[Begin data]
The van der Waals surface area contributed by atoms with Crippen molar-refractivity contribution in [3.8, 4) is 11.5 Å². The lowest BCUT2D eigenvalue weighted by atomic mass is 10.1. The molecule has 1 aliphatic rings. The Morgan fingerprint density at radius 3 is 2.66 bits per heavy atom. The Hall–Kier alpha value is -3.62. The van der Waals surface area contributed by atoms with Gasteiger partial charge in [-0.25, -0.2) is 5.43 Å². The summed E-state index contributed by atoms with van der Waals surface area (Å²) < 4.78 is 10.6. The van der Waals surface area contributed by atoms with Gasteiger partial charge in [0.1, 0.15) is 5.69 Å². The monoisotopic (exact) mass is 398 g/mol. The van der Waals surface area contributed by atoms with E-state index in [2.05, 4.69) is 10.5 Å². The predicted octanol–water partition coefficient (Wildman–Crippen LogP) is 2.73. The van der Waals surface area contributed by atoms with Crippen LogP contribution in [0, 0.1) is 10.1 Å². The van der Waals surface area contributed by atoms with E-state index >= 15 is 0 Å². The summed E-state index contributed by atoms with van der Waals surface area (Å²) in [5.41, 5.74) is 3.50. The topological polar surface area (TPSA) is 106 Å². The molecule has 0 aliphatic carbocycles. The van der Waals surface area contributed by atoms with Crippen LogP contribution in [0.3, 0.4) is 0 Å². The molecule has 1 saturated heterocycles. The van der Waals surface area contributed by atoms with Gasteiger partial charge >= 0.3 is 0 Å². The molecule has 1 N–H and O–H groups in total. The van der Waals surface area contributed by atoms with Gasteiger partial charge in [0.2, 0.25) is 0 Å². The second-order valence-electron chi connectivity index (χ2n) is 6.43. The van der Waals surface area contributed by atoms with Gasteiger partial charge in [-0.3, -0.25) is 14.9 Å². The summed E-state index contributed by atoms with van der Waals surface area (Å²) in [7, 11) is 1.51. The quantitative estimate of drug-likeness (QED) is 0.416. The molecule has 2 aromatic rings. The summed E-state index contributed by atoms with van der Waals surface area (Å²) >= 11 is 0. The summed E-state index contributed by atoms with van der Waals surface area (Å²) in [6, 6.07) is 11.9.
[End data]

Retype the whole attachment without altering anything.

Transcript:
The van der Waals surface area contributed by atoms with Crippen molar-refractivity contribution in [3.8, 4) is 11.5 Å². The lowest BCUT2D eigenvalue weighted by atomic mass is 10.1. The molecule has 1 aliphatic rings. The Morgan fingerprint density at radius 3 is 2.66 bits per heavy atom. The Hall–Kier alpha value is -3.62. The van der Waals surface area contributed by atoms with Gasteiger partial charge in [-0.25, -0.2) is 5.43 Å². The summed E-state index contributed by atoms with van der Waals surface area (Å²) < 4.78 is 10.6. The van der Waals surface area contributed by atoms with Gasteiger partial charge in [0.1, 0.15) is 5.69 Å². The monoisotopic (exact) mass is 398 g/mol. The van der Waals surface area contributed by atoms with E-state index in [2.05, 4.69) is 10.5 Å². The predicted octanol–water partition coefficient (Wildman–Crippen LogP) is 2.73. The van der Waals surface area contributed by atoms with Crippen LogP contribution in [0, 0.1) is 10.1 Å². The van der Waals surface area contributed by atoms with E-state index >= 15 is 0 Å². The summed E-state index contributed by atoms with van der Waals surface area (Å²) in [5.41, 5.74) is 3.50. The topological polar surface area (TPSA) is 106 Å². The molecule has 0 aliphatic carbocycles. The van der Waals surface area contributed by atoms with Crippen LogP contribution in [0.3, 0.4) is 0 Å². The molecule has 1 saturated heterocycles. The van der Waals surface area contributed by atoms with Gasteiger partial charge >= 0.3 is 0 Å². The molecule has 1 N–H and O–H groups in total. The van der Waals surface area contributed by atoms with Gasteiger partial charge in [0.2, 0.25) is 0 Å². The second-order valence-electron chi connectivity index (χ2n) is 6.43. The van der Waals surface area contributed by atoms with Gasteiger partial charge in [-0.3, -0.25) is 14.9 Å². The summed E-state index contributed by atoms with van der Waals surface area (Å²) in [7, 11) is 1.51. The quantitative estimate of drug-likeness (QED) is 0.416. The molecule has 2 aromatic rings. The summed E-state index contributed by atoms with van der Waals surface area (Å²) >= 11 is 0. The summed E-state index contributed by atoms with van der Waals surface area (Å²) in [6, 6.07) is 11.9.